Are formal introductions in order?


The occasion: The installation of a replacement speedometer/odometer (affectionately called Speedom by their friends) for an ailing Speedometer/Odometer. The players: a 1994 Honda Civic DX Speedometer/Odometer and the PCM (engine computer). I was told that upon their installation into said office, that a formal introduction would have to be performed by Lord Honda Dealer; otherwise, their union would be froth with errors and discord. Does anyone know if this is the true state of affairs, or can their union be successfully accomplished by a Gentleman’s Agreement? Harmony in the function of this office is determined by following the correct protocols. Your esteemed appraisal is desired. The family is rather poor and can’t afford a large dowry. What say Ye?


I haven’t a clue. I can only say that it is indeed possible. If the replacement instrument has been upgraded in any way (a different set of chips), then you will indeed have to bring the two together to bow to their new partners.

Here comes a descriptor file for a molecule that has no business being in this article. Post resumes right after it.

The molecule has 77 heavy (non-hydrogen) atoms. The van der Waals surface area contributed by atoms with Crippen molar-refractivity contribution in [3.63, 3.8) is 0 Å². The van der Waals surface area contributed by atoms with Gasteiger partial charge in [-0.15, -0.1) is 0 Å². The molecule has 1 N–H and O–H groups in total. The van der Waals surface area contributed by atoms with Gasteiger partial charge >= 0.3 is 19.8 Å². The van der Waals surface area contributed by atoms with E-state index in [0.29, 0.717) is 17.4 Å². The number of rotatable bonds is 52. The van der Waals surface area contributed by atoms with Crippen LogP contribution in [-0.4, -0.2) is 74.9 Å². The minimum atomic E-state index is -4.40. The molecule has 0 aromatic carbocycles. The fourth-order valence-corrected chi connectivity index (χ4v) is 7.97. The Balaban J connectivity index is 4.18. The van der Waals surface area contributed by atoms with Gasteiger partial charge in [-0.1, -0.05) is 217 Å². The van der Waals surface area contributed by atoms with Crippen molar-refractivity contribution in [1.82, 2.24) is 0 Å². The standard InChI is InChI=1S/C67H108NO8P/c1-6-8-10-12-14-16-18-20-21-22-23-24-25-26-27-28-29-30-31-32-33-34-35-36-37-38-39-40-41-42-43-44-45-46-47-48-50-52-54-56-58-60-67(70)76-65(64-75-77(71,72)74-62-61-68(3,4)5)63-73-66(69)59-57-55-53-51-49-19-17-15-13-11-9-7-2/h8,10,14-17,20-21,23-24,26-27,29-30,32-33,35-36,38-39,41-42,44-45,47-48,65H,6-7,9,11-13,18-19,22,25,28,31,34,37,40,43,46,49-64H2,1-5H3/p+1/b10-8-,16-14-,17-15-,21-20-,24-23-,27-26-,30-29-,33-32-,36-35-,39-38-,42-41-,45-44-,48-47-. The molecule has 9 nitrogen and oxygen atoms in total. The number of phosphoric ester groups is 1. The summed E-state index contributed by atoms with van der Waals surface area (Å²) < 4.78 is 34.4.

Like I say, just a guess.


I adjusted the tamper-proof odometer. (The Installation Ceremony is off, sorry.) The speedometer SEEMS to be 10 mph faster than the car at 30 to 40 mph (at zero mph, the hand is (barely) on the peg). Do the speedometer gage and the VSS (Vehicle Speed Sensor) have to be adjusted together? If so, HOW? In other words, do they have to be introduced to each other?


Since both the VSS and the instrument are separated by Mr. Computer, it is conceivable that this component needs to be reprogrammed according to some secret ceremony know only to the Honda wizards. Still just speculating.


I say that the computer doesn’t have the capability to introduce itself to the new speedometer. The beeping sound a fax machine makes is part of a “handshake” protocol, that enables the recieving machine to recognize that a fax is coming in. This keeps the fax machine from trying to print out an ordinary phone call. I think that the parts have to be compatible. I would just get used to the difference and drive accordingly. It saves some dumb looks from mechanics.